When Marcus Joons decided to head off to Samoa in order to find himself, he found a musical landscape that seemed to be defined by a peculiar mix of church choirs and hip hop (whether he actually found himself is another matter). This combination of sounds triggered a concept that led to Joons recruiting Radio Dept keyboardist Daniel Tjäder in order to get the ideas into some kind of workable form. The result is the otherworldly expanse of An Album By Korallreven.
On first listen it quickly becomes apparent why that title is not quite as throwaway as it might at first seem. This is a record that is meant to be listened to as a whole. That there have been singles released is incidental, on their own they’re mere songs, but it is as an album that they make the most sense. Korallreven specialise in making songs that inspire daydreaming. Why get swept away for a few minutes when it’s entirely possible to drift away for an hour and become fully immersed in the beautiful landscapes that the band are so adept in creating?
As Young As Yesterday starts things off like a fresh breeze of summer air – floating out of the speakers as delicate as a cotton wool cloud drifting in a blue sky. Victoria Bergsman’s vocals are intoxicating and find their place within the choral loops and understated beats perfectly as the simple synth stabs create instant hooks.
Sa Sa Samoa finds Korallreven revelling in those choral influences again, and with the help of Julianna Barwick (her own album The Magic Place might well be among the year’s best), they paint a shimmering tribal vista. Every beat, note and vocal loop is finely tuned and delivered to perfection.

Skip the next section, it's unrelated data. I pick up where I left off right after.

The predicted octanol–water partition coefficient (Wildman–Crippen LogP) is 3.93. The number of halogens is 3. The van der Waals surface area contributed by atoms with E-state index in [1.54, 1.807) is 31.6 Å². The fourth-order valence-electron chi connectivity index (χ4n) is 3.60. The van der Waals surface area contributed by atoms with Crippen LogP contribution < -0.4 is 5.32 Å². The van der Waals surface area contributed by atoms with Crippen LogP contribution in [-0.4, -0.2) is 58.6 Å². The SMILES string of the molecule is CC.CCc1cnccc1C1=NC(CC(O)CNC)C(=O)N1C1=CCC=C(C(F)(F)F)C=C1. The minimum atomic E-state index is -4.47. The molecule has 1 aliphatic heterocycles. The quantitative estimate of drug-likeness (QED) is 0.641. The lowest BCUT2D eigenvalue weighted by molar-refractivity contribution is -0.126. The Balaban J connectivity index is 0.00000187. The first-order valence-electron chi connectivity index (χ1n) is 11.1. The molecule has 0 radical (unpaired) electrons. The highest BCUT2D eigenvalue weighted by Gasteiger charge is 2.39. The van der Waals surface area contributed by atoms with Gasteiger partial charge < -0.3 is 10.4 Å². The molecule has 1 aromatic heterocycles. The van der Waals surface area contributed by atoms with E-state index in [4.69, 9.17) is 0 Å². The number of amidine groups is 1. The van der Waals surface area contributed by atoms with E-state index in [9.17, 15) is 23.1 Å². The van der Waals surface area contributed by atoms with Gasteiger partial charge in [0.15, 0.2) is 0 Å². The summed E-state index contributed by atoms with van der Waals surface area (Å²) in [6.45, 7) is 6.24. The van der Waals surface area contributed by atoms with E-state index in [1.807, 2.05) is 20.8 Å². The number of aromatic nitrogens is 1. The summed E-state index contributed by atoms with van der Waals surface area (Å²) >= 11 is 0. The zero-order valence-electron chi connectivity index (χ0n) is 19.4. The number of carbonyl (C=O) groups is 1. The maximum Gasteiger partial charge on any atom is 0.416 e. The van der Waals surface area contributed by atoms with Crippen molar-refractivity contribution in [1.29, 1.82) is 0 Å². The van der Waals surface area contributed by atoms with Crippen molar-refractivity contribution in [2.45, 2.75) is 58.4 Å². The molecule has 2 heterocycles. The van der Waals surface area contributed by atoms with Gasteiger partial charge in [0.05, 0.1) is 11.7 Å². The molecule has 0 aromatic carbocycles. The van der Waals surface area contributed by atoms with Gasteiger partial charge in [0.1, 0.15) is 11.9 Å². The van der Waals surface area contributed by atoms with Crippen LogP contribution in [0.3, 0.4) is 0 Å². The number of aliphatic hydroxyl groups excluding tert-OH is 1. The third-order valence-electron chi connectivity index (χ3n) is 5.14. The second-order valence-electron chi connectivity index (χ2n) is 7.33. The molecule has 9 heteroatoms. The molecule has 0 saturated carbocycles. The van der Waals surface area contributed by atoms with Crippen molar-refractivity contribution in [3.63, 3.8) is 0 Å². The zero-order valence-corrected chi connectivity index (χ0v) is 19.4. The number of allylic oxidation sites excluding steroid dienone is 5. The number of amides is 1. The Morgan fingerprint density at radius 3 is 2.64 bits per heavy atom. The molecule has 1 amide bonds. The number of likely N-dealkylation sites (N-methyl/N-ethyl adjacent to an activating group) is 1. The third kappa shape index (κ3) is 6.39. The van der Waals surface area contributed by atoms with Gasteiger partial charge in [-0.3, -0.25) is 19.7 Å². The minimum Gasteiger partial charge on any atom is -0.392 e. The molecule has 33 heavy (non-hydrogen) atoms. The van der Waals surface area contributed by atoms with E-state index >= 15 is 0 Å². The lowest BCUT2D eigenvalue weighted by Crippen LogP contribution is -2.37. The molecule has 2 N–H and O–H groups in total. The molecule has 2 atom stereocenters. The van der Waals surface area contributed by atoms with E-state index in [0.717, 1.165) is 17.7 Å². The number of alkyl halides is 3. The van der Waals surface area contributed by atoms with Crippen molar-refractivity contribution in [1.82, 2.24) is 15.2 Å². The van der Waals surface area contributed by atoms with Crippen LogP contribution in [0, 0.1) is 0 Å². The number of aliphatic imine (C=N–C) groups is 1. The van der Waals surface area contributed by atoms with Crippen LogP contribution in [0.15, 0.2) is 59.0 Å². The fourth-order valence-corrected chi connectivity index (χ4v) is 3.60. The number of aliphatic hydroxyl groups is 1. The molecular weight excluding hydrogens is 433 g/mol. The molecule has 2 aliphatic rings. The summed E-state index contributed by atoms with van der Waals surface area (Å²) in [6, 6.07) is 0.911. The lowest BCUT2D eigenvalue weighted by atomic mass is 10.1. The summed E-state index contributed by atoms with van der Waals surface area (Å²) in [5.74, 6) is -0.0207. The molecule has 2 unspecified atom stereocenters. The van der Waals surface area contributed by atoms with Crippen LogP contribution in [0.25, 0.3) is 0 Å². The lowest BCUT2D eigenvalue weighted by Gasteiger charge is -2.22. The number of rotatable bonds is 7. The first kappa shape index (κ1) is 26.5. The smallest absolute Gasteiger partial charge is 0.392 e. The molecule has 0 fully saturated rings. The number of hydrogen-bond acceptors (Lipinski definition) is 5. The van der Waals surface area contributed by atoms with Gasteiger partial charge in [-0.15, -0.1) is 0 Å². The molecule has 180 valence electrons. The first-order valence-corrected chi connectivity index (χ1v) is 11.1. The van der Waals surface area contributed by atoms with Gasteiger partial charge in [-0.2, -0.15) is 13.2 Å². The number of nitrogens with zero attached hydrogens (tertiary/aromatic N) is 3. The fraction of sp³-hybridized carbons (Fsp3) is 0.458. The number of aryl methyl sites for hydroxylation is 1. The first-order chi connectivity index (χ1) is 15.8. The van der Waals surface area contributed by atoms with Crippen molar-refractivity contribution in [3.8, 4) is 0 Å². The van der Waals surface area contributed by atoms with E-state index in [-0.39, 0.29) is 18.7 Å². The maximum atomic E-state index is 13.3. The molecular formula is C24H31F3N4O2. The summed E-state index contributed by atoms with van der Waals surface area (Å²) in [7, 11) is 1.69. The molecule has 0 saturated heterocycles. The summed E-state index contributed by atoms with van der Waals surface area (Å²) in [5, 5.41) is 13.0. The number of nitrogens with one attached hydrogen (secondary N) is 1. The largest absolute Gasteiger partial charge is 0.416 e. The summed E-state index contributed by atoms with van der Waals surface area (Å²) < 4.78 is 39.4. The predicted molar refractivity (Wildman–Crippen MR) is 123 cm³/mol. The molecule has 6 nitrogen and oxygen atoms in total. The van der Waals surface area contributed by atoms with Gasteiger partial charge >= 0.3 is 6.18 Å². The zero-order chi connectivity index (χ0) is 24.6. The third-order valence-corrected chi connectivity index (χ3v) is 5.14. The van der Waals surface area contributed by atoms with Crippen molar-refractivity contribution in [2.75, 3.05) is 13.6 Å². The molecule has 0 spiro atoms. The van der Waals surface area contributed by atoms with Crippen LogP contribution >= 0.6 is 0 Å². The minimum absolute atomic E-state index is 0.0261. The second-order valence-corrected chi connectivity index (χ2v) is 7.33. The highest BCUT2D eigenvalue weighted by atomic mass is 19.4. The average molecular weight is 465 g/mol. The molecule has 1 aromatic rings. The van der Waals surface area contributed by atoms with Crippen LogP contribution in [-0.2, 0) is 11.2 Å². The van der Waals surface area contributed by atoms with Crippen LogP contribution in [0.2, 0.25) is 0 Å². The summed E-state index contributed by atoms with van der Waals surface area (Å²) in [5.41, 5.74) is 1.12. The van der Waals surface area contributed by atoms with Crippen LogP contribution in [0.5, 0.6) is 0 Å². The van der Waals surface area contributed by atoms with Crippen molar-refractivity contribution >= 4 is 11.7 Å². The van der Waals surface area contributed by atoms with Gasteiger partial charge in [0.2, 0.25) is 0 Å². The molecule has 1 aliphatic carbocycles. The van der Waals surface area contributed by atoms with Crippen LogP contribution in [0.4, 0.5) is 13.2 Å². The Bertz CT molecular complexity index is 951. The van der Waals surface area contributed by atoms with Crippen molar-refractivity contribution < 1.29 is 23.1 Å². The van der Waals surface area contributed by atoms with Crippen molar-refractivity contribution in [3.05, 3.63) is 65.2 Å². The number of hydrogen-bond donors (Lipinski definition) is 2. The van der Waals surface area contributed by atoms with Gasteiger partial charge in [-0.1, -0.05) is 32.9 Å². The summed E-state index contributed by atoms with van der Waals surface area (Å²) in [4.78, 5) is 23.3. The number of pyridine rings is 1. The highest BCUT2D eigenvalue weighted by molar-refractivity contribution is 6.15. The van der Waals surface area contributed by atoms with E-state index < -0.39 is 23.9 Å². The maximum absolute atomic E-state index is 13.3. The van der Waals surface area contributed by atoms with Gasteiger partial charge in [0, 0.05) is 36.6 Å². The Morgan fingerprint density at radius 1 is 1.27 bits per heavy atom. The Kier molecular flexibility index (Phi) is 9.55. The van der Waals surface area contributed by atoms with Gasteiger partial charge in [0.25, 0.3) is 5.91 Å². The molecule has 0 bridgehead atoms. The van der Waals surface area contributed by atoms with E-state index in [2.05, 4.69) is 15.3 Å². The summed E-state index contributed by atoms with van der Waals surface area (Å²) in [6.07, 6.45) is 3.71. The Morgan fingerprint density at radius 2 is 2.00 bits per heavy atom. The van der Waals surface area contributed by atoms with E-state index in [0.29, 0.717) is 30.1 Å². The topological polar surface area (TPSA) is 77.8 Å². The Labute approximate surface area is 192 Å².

The Truest Faith brings things back into focus with a more direct melody and immediate approach. The vocal lines are still lost in a haze of ambiguity, but that hardly matters. This is the sound of relaxing on a sunsoaked beach with crystal clear waters lapping at your toes, or whereever your mind might wander to in times of extreme relaxation. Everything just slides away. Loved Up (the band’s debut single) is as powerful now as it was back when it first appeared in 2009. The rhythms verge on calypso as the soft focus sway of the loops and whispered vocals recall blissful sunny days yet again.
Comin’ Closer heads back to the ’80s and trawls through similar territory to that explored by M83 earlier in the year with Hurry Up, We’re Dreaming. As such it is slightly out of keeping with everything that precedes it, but offers an alternative to the hypnotic Korallreven holiday on a sunkissed beach and suggests a bar full of sunburnt blokes in sombreros sipping at Sol (lime shoved down the neck hole obviously).
Things go a little awry with Pago Pago, as it drifts a little too close to relaxation tape territory for comfort. The Pan Pipes are present and correct, all that’s missing is a whale crooning in the background. Honey Mine meanwhile comes across like a package tour version of Dreadlock Holiday. They get things back on track quickly though and A Surf On Endorphin is every bit as euphoric as its title suggests, sounding as if it’s being played from within the breaking arc of a perfectly formed wave. From there it segues into Comin’ Down, a marvellous ambient closing track which owes a sizeable debt to Sabres Of Paradise.
A rather wonderful slice of dreampop then, slightly flawed in places maybe, but this is an album that opens the door to the realm of the senses. It’s worth stepping through and wandering around.